A man walks into a bar.
(Wait wait, you haven’t heard this one before, stick with me.)
So, a man walks into a bar. And orders a Coke Zero. The barman, who has been friends with the man for a while, snorts and says, "Coke Zero? You realise it's just Diet Coke, right?"
Said man looks puzzled. "You mean you've switched the pumps and didn’t mean to tell me?"
"No," says the barman. "What I mean (smart-arse), is that your precious 'Coke Zero' tastes pretty much the same as Diet Coke, but the only MAJOR difference is that you've been dragged into a marketing scam. They make it a teensy bit sweeter, throw in some zeitgeisty-bull name and advertise it to MEN. So instead of several women talking about 'Diet Coke breaks', ogling half naked builders and all that crap, you get lots of mid-20s to early 30s guys disparaging a world of inconvenience, which JUST so happens to contain very few women. And how we're going to take it all back by indulging in a drink that the fairer sex has indulged in for years, but THIS one doesn’t make us feel all effeminate, like."
The man stands there, unsure of what to say. The barman continues.
"It's all about perception, mate. Snow to Eskimos."
The man ponders this for a few seconds. Then says, "Oh. Okay. Just a Diet Coke, then."
The barman shakes his head in jest, and serves up the drink.
After a few sips of his cold beverage, the man says to the barman, "so, you catch Family Guy last night? Funny as hell."
The barman laughs. "Family Guy? The cartoon thing? That's for bloody kids!"
Life's ironic like that.
The year I became employed full-time into the games industry just so happened to be the year Nintendo unveiled The Legend of Zelda: The Wind Waker on GameCube. That very first bit of footage, where Link turns to the screen with his big anime eyes, in full cell-shaded glory, I heard the world choke on its cornflakes. As if millions of voices suddenly cried out in terror and were suddenly silenced, so to speak. The subsequent uproar was horrific. Any legitimate concerns about the game's direction or content were drowned out by the non-stop screaming of people declaring Nintendo had changed its franchise into something "childish", and "juvenile". How the series had been "ruined". And so on. My personal shock came with a degree of trepidation, but most of my outrage was aimed at the severe prejudging the game had received based on nothing but a short video. After all, much of the dismay conveyed was at the solitary changing of the previously displayed traditional art style into something much closer to that of a cutesy, chibi formed expression – with the more irrational sections of the gaming community saying Zelda was now "kiddie" because it resembled a cartoon.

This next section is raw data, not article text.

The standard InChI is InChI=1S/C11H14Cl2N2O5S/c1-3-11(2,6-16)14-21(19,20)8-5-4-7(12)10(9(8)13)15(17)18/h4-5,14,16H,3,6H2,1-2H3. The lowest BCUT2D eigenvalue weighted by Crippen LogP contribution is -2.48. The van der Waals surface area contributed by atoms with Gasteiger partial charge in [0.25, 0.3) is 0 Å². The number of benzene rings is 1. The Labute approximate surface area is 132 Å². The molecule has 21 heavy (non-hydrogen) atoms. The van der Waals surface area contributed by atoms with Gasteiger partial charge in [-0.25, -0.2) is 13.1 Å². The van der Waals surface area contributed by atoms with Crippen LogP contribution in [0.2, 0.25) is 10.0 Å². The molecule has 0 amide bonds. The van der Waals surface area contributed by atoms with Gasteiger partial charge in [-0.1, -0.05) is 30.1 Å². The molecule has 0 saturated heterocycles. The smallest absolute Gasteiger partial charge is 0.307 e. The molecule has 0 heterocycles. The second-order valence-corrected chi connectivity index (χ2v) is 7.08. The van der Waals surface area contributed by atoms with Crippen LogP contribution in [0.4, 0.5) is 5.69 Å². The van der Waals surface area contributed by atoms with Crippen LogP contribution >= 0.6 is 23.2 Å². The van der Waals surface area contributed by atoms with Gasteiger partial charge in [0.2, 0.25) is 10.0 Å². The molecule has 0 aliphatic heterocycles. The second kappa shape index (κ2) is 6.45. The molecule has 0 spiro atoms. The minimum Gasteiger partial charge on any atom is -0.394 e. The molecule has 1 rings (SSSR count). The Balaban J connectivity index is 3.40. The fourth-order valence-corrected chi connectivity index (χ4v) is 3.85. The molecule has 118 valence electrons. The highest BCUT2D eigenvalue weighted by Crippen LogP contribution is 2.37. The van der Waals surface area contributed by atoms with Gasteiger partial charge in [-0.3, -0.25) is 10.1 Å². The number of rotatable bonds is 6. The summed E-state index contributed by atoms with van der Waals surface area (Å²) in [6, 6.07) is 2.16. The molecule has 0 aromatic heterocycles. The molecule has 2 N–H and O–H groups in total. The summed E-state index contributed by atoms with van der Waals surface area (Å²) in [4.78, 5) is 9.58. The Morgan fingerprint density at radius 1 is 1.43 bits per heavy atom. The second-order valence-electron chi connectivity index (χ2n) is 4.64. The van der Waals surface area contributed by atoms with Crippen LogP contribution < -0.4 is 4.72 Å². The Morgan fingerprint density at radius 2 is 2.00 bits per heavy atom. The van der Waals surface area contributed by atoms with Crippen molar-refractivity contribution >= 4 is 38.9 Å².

Naturally several years on, we know this isn't the case; The Wind Waker shared its moments of a dark, brooding and even sinisterly violent tonal excess that managed to combine well with its doe-eyed enthusiasm, but there are several layers of irony that surround it to this very day. The first being that many of the people who were overly worried of Wind Waker's 'childishness' were actually less mature than the game they decried. It's funny that we're so caught up in fronting a false and idealistic sense of what's mature when many mature people don’t really care what others think of their pursuits as long as it doesn’t hurt anyone or negatively impact on others' lives.
The second layer is that in harshly prejudging Wind Waker based on its appearance (at the stage of its first showing, very little was known about its actual content) we did the very thing gamers hate the mainstream doing; assuming our medium is childish based on the surface of what they see, rather than the reality itself. We kicked and screamed that our sacred franchise was being taken down the 'wrong' path and misrepresenting 'our' mythology, which was now going to supposedly tell onlookers that our beloved pastime was always better suited for infants.
The third layer? Well, in the act of throwing a tantrum over something so early and misleading, we actually proved some of the said mainstream ingrained naysayers right; maybe gaming IS childish. Because only children would spit the dummy like so many did when we first saw Wind Waker.
Like I said; life's ironic like that.
Yet, we keep making the same damn mistakes.
Wii's image is a bizarre garden hedge labyrinth of confusion and misconception. Christian Svensson, senior director of Strategic Planning & Research at Capcom U.S. recently went on record to say the company has many titles in the pipeline for Wii, but doesn’t really see the format being one of a "sizable mature player base outside of some of the early adopters." He finished that he sees its audience as more family oriented and the core base is likely to be that of a younger demographic in the following years. Which was amusing given Manhunt 2 had been announced for Wii barely days earlier. But let's address one thing at a time.